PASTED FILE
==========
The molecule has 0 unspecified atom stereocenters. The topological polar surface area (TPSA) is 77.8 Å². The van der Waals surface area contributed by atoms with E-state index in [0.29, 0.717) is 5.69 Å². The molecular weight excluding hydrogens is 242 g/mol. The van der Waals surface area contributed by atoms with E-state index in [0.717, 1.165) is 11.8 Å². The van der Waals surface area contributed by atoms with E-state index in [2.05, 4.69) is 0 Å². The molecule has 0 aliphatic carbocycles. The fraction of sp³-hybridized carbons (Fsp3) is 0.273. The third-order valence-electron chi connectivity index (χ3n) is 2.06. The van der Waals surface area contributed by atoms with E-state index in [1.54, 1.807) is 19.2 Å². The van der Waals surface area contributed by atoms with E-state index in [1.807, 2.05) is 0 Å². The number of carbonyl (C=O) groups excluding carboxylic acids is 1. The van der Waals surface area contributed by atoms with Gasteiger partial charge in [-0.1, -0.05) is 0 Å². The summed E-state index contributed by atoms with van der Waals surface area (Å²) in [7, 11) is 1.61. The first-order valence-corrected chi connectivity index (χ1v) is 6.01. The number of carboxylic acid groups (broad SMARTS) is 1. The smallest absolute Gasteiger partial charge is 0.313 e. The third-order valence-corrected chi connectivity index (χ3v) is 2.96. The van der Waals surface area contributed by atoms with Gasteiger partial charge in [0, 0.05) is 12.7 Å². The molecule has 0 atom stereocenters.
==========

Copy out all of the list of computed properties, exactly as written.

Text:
The molecule has 0 unspecified atom stereocenters. The topological polar surface area (TPSA) is 77.8 Å². The van der Waals surface area contributed by atoms with E-state index in [0.29, 0.717) is 5.69 Å². The molecular weight excluding hydrogens is 242 g/mol. The van der Waals surface area contributed by atoms with E-state index in [0.717, 1.165) is 11.8 Å². The van der Waals surface area contributed by atoms with E-state index in [2.05, 4.69) is 0 Å². The molecule has 0 aliphatic carbocycles. The fraction of sp³-hybridized carbons (Fsp3) is 0.273. The third-order valence-electron chi connectivity index (χ3n) is 2.06. The van der Waals surface area contributed by atoms with E-state index in [1.54, 1.807) is 19.2 Å². The van der Waals surface area contributed by atoms with E-state index in [1.807, 2.05) is 0 Å². The number of carbonyl (C=O) groups excluding carboxylic acids is 1. The van der Waals surface area contributed by atoms with Gasteiger partial charge in [-0.1, -0.05) is 0 Å². The summed E-state index contributed by atoms with van der Waals surface area (Å²) in [7, 11) is 1.61. The first-order valence-corrected chi connectivity index (χ1v) is 6.01. The number of carboxylic acid groups (broad SMARTS) is 1. The smallest absolute Gasteiger partial charge is 0.313 e. The third-order valence-corrected chi connectivity index (χ3v) is 2.96. The van der Waals surface area contributed by atoms with Gasteiger partial charge in [0, 0.05) is 12.7 Å². The molecule has 0 atom stereocenters.